He’s not Neil Young’s brother
I was originally scheduled to talk to Rusty Young, who plays the Ludlow Garage with Poco Dec. 1, the day after the presidential election in 2016. But even for the perpetually upbeat singer/songwriter, the results were so disturbing that we postponed it for a day. And when we did start chatting, he had regained his inherent optimism that has made him one of music’s good guys since he hooked up Buffalo Springfield in 1968, then became an original member of Poco that year.
Rusty Young planned to celebrate his 70th birthday this year by retiring after more than 50 years in the music business. As often happens, however, life interfered.
Young, one of the four founders of Poco in 1968, joined Jim Messina, another of the original members of the country rock pioneers, for three shows in California. By the time Young returned home to Missouri, he had agreed to record his first solo record.
“I met this guy (Kirk Pasich), who has a label called Blue Elan,” says Young, who brings the current edition of Poco to the Sharonville Convention Center Saturday. “I was totally flattered that they had so much faith in me.
“I have only done Poco records for whatever it is, 48 years. I had some new songs and I needed to get this book finished, so I thought what better thing than to have the book and record come out together.”
Young has plenty of tales to tell in the book scheduled to come out next year. He played pedal steel on the final Buffalo Springfield album, “Last Time Around” in 1968. By then, Stephen Stills and Neil Young were on to their next projects, so the hired hand joined Messina, Richie Furay and drummer George Grantham to explore the then unexplored world of country rock. Other people also were interested in joining the band.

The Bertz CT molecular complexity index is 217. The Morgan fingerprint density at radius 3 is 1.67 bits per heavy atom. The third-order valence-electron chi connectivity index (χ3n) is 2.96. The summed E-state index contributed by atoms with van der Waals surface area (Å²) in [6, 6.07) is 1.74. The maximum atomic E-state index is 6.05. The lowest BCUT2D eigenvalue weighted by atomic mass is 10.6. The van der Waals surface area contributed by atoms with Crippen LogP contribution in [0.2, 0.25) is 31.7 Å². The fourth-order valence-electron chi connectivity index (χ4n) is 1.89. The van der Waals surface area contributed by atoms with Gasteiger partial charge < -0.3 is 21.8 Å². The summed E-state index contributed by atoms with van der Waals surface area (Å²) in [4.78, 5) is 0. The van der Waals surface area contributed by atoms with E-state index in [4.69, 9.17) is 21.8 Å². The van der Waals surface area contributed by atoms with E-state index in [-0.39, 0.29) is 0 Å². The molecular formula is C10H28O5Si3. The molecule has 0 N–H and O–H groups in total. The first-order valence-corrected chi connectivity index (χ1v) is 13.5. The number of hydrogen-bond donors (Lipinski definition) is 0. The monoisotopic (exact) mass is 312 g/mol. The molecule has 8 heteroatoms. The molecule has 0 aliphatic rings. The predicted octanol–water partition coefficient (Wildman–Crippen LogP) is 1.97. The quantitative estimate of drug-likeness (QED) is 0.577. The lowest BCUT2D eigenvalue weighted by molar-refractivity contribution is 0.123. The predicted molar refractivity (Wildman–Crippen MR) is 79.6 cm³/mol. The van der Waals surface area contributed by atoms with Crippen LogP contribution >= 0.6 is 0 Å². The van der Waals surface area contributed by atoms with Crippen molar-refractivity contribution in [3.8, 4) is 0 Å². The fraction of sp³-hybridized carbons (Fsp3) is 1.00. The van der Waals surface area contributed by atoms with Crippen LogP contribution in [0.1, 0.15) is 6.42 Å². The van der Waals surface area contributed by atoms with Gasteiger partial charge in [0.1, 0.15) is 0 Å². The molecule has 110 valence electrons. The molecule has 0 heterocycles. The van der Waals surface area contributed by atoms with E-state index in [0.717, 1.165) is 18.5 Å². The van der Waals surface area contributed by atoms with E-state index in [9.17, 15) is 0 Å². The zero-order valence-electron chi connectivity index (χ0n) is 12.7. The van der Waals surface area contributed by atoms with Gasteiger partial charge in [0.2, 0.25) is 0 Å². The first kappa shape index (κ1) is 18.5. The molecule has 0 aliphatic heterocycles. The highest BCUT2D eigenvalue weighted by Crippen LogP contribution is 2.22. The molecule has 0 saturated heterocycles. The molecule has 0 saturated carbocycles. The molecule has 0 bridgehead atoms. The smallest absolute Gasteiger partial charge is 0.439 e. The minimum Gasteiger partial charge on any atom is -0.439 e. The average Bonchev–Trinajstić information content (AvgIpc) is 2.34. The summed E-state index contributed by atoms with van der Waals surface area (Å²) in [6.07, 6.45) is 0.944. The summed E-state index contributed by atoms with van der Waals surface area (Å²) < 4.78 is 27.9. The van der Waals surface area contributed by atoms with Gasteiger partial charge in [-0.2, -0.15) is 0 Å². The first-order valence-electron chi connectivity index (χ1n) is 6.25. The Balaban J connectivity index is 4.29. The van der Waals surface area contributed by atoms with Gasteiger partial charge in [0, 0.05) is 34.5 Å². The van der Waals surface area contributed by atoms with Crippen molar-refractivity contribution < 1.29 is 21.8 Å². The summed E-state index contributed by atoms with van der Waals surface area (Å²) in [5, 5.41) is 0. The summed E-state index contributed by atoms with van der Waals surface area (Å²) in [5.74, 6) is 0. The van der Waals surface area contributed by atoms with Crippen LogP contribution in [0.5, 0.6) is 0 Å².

“Gram Parsons auditioned to be in Poco, but he joined the Byrds instead,” Young says, springing a surprise story about the man who was instrumental in the country rock movement with the Byrds’ “Sweetheart of the Rodeo” and then the Flying Burrito Brothers. “He was a friend of Richie’s from New York.
“At some point, maybe a month of teaching him the songs we were writing and playing, he (decided he) couldn’t get along with Jimmy. He said to Richie and me, ‘You’re going to have to decide between me and Messina.’ So we said, ‘Gram, Jimmy’s the heart and soul of the band, we can’t let him go.’ ”
There’s another story that sounds as promising for the still-untitled book. Readers might not have to look further than the cover for this one.
“I’m still kicking around a bunch of different names,” Young says. “I think I have some good ones, like ‘Neil Young Is Not My Brother.’ I haven’t really decided yet.”
Although Neil is from Canada and Rusty grew up in Colorado, apparently it only took the latter’s name in the credits on “Last Time Around” to forge a familial relationship in some people’s minds.
“A girl would come to the merch table after a concert and say, ‘I made a bet with my girlfriend over there …’ Sometimes I would lie and say, ‘Yes we are,’ ” Young says.
Then he adds with a laugh: “You don’t want to break their hearts.
That was then and now Young is focused – and excited – about a future that doesn’t include imminent retirement.
“I was rehearsing a couple of the new songs while we were on the road recently and one of them really got to me,” he says. “I can’t stop singing it or thinking about it. I’m really anxious to start recording some of this stuff.”
Young’s enthusiasm belies his age, but reflects the title of Poco’s last album, 2013’s “All Fired Up.” Fans can thank him for that and for the classic tunes that make them feel forever young.
Watch Rusty Young talk about Poco’s “Crazy Love”